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Brazil’s highest court rejects attempt to legalise disability abortion

Brazil’s highest court has rejected an attempt to legalise abortions on unborn babies who may have disabilities.

Currently, unborn babies in Brazil are protected from abortion in most circumstances. Previous supreme court ruling have declared that abortion is “non-punishable crime” in cases of rape, where there’s a proven risk to life of the mother and, as of 2012, babies diagnosed with anencephaly.

A legal challenge, brought by the National Association of Public Defenders, had sought to introduce terminations for expectant mothers diagnosed with the Zika virus through the court.

However, a majority of judges at Brazil’s Supreme Federal Tribunal voted last month to reject the challenge.

In 2016, the outbreak of the Zika virus raised concerns across the world because of a potential link to a condition in newborn babies.

At the time, Brazil and several other countries across South America reported an increase in the number of babies born with microcephaly, a condition which results in a baby’s head being smaller than expected when compared to babies of the same sex and age.

The National Association of Public Defenders (ANADEP) saw an opportunity to permit abortions for women who had been diagnosed with the Zika virus.

According to Catholic News Agency, pro-life campaigners in Brazil expressed concerns that the group were hoping to chip away at the country’s long-established legal protections for unborn children.

Additionally, Raphael Câmara, an obstetrician at the Federal University of Rio de Janeiro, noted that “recent studies show that foetuses of infected mothers are affected only 5 to 14% of the time, with the majority having mild problems, as shown by research from the Centers for Disease Control and Prevention.”

He also revealed that “a study recently released by the CDC showed that 73% of Brazilian labs have a low accuracy rate for diagnosing the Zika virus, so the request is meaningless because we cannot talk about someone ‘infected with Zika’, but rather ‘maybe infected by Zika.’”

Ahead of the Supreme Court ruling, pro-life groups in Brazil had spoken out against efforts to expand abortion in the country.

A CitizenGo petition against the legal challenge gathered over 184,000 supporters.

A poll conducted by the Datafolha Institute, in 2016, found 58% of Brazilians would not allow abortion in cases where pregnant women are infected with the Zika virus.

Brazilians also rejected abortions in cases where the unborn baby is diagnosed with microcephaly, with 51 percent opposed and 39 percent in favour, according to the poll.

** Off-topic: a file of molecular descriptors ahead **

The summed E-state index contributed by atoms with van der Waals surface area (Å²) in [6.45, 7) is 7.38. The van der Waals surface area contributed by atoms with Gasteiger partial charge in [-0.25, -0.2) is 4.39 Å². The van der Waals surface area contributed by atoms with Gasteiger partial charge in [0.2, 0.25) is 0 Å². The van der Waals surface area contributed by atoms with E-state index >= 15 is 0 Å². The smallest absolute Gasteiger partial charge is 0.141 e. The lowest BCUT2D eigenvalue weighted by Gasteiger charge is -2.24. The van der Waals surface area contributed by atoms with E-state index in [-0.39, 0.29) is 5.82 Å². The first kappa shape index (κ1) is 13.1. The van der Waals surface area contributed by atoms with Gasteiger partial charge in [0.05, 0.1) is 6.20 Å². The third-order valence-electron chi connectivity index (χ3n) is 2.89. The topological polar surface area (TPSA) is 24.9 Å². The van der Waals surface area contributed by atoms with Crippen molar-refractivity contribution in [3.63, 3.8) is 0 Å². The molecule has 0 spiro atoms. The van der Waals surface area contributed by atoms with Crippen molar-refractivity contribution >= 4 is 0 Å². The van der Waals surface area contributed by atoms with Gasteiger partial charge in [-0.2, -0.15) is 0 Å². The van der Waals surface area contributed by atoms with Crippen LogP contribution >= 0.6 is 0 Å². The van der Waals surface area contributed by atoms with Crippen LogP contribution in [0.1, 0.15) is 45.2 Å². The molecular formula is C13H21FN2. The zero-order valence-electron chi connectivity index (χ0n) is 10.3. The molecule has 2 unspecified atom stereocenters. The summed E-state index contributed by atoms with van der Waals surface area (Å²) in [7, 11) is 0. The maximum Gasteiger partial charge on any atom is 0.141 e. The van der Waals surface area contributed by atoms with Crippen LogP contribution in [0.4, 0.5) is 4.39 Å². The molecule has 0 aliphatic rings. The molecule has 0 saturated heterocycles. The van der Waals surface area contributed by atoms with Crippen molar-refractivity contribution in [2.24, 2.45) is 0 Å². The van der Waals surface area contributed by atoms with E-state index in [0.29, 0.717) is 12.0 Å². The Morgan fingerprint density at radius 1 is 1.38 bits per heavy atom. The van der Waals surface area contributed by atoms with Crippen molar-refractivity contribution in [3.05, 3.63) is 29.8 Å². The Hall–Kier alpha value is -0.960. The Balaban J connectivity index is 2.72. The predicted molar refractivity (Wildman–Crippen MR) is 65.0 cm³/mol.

Help stop abortion up to birth for babies with disabilities including Down's syndrome & club foot

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Dear reader

In 2020, the UK Government imposed an extreme abortion regime on Northern Ireland, which included a provision that legalised abortion right up to birth for disabilties including Down’s syndrome, cleft lip and club foot.

A new Bill has been launched at the Northern Ireland assembly that will remove the current provision that allows abortion for ‘severe fetal impairment’.

It is under these grounds in the regulations that babies with disabilities including Down’s syndrome, cleft lip and club foot can currently be singled out for abortion in Northern Ireland because of their disability and can be aborted right up to birth.

Before the new abortion regime was imposed on Northern Ireland in 2020, disability-selective abortion for conditions such as Down’s syndrome, cleft lip and club foot was not legal and there was a culture of welcoming and supporting people with these disabilities rather than eliminating them.

This is reflected directly in the latest figures (2016) from the Department of Health in Northern Ireland, which show that while there were 52 children born with Down’s syndrome in Northern Ireland, in the same year only 1 child from Northern Ireland with Down’s syndrome was aborted in England and Wales. 

This contrasts with the situation in the rest of the United Kingdom where disability-selective abortion has been legal since 1967.

The latest available figures show that 90% of children diagnosed with Down’s syndrome before birth are aborted in England and Wales.

We are, therefore, asking people like you to take 30 seconds of your time and add your support to the campaign to stop abortion up to birth for disabilities including Down’s syndrome, cleft lip and club foot in Northern Ireland.

If you live in Northern Ireland: 
Ask your MLAs to vote to stop abortion up to birth for disabilities including Down’s syndrome, cleft lip and club foot:

If you live outside Northern Ireland: 
Show your support by signing this petition in support of the Bill:

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Help stop abortion up to birth for babies with disabilities including Down's syndrome & club foot

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